Alumna Organizes Drug Forum for Families In Brockton
March 29, 2010
By Maureen Boyle
Enterprise Staff Writer
Hillary Dubois can name at least a half-dozen former classmates from her days at Marshfield High School who got hooked on OxyContin and then turned to heroin.
"These are kids who were in National Honor Society, captains of sports teams, kids who came from two-parent homes, kids who went to good colleges," she said.
Now, Dubois is on the front lines of saving the lives of those addicted to opiates.
The new coordinator of the Brockton Mayor's Opioid Overdose Prevention Coalition is working with community leaders to host a citywide drug forum tonight at Brockton High School's green cafeteria, from 6:30 to 8. The program will help families learn the signs of drug use and where help can be found.
The forum is sponsored by the mayor's coalition, High Point Treatment Center, Mayor Linda Balzotti's office, Brockton Public Schools and Brockton District Court.
The program will feature presentations by experts in drug treatment and education fields as well as booths manned by more than 15 organizations and programs offering help.
Dubois, 26, first became interested in overdose prevention while taking a course at Stonehill College with professor Pam Kelley, who has done extensive studies with Brockton police and other communities mapping crime and developing statistical information on other issues.
In that class, Dubois learned about one of Kelley's studies about the effectiveness of Narcan - an antidote used to reverse a narcotic overdose - in Lynn and wondered why it wasn't used more often elsewhere.
"We were able to look at the data and see how effective it was," Dubois said.
She later did an internship in Ireland, working with recovering addicts in a prisoner re-entry program. In Ireland, heroin addiction is viewed as a disease, she said.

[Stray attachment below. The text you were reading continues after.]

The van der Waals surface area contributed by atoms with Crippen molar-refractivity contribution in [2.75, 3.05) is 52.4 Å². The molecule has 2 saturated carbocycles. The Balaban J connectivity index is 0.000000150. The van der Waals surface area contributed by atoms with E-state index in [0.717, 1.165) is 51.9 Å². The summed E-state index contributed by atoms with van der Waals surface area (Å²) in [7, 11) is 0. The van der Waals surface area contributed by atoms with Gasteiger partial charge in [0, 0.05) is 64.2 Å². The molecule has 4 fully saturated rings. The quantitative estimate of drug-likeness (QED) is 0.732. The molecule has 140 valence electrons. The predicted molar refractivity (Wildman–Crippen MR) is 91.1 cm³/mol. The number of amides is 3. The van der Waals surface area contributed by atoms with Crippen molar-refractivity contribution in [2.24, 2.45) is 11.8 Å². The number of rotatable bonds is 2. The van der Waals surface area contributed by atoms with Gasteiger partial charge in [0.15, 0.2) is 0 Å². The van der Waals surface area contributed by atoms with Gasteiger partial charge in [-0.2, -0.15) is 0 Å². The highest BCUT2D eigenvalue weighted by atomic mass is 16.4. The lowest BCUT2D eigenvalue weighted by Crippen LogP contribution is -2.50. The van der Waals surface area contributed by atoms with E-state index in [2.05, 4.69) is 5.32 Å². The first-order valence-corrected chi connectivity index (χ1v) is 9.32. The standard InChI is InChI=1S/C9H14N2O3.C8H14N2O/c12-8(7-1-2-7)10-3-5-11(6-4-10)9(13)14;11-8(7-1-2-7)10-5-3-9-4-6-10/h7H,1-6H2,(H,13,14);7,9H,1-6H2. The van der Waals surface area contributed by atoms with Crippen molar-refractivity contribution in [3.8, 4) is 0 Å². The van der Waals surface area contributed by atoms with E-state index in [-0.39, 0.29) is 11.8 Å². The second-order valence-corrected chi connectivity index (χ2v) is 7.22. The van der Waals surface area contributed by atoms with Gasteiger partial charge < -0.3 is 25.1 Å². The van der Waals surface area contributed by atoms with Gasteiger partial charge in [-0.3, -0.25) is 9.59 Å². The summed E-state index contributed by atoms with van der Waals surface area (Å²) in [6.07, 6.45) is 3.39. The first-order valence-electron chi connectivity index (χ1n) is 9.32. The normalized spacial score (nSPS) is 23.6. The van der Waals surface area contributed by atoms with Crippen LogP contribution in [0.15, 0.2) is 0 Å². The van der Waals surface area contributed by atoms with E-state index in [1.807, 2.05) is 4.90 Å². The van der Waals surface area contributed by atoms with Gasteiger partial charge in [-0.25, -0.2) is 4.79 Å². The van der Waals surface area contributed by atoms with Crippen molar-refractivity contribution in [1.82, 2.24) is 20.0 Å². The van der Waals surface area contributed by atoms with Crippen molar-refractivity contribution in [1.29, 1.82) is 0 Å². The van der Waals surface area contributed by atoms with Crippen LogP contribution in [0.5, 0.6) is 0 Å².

"Addiction is part of a person but it is not what defines them," Dubois said.
After graduating from Stonehill in 2006, Dubois went to Northeastern University to obtain a masters degree in criminology in 2007 and continued working in the drug addiction field both while in school and after graduation.
Dubois was named to the Brockton position earlier this year after her predecessor, Koren H. Cappiello, was named Brockton director of community and social services when Balzotti was elected mayor.
Dubois said she has seen the toll that opiates take on lives through her work and in the community.
One study by the Brockton coalition found that 38 people between Jan. 1, 2007, and Sept. 15, 2008, died of an opioid-related overdose. In 30 of the cases, the person was also using another drug or alcohol.
That study followed two similar reports by The Enterprise examining the toll that OxyContin and heroin have taken in the region.
Those special reports, "Wasted Youth" and "Wasted Youth- Deadly Surge," can be found on the Web at: www.enterprisenews.com.
Dubois said she hopes hundreds of people will turn out for tonight's forum to learn the signs of drug use and where help can be found.
For more information, contact Communications and Media Relations at 508-565-1321.